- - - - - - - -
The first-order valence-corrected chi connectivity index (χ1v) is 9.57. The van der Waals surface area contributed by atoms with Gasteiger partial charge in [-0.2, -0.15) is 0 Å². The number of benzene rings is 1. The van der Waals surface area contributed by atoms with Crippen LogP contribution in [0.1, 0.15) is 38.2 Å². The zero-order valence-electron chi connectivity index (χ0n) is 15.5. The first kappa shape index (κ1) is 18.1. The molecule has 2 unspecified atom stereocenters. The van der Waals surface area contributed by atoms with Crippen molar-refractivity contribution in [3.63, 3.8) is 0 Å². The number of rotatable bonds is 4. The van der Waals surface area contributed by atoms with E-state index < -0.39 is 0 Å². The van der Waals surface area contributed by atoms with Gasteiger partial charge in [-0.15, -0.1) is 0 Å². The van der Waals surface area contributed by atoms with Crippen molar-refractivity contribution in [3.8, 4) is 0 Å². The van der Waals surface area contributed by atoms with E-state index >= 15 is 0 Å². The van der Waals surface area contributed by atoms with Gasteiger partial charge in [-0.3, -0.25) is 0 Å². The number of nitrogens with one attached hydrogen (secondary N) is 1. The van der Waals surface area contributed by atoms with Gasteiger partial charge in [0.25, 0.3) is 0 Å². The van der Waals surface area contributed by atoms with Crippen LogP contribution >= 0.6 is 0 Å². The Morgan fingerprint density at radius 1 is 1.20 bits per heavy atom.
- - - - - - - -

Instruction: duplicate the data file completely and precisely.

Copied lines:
The first-order valence-corrected chi connectivity index (χ1v) is 9.57. The van der Waals surface area contributed by atoms with Gasteiger partial charge in [-0.2, -0.15) is 0 Å². The number of benzene rings is 1. The van der Waals surface area contributed by atoms with Crippen LogP contribution in [0.1, 0.15) is 38.2 Å². The zero-order valence-electron chi connectivity index (χ0n) is 15.5. The first kappa shape index (κ1) is 18.1. The molecule has 2 unspecified atom stereocenters. The van der Waals surface area contributed by atoms with Crippen molar-refractivity contribution in [3.63, 3.8) is 0 Å². The number of rotatable bonds is 4. The van der Waals surface area contributed by atoms with E-state index < -0.39 is 0 Å². The van der Waals surface area contributed by atoms with Gasteiger partial charge in [-0.15, -0.1) is 0 Å². The van der Waals surface area contributed by atoms with Crippen molar-refractivity contribution in [3.8, 4) is 0 Å². The van der Waals surface area contributed by atoms with E-state index >= 15 is 0 Å². The van der Waals surface area contributed by atoms with Gasteiger partial charge in [-0.3, -0.25) is 0 Å². The number of nitrogens with one attached hydrogen (secondary N) is 1. The van der Waals surface area contributed by atoms with Gasteiger partial charge in [0.25, 0.3) is 0 Å². The van der Waals surface area contributed by atoms with Crippen LogP contribution >= 0.6 is 0 Å². The Morgan fingerprint density at radius 1 is 1.20 bits per heavy atom.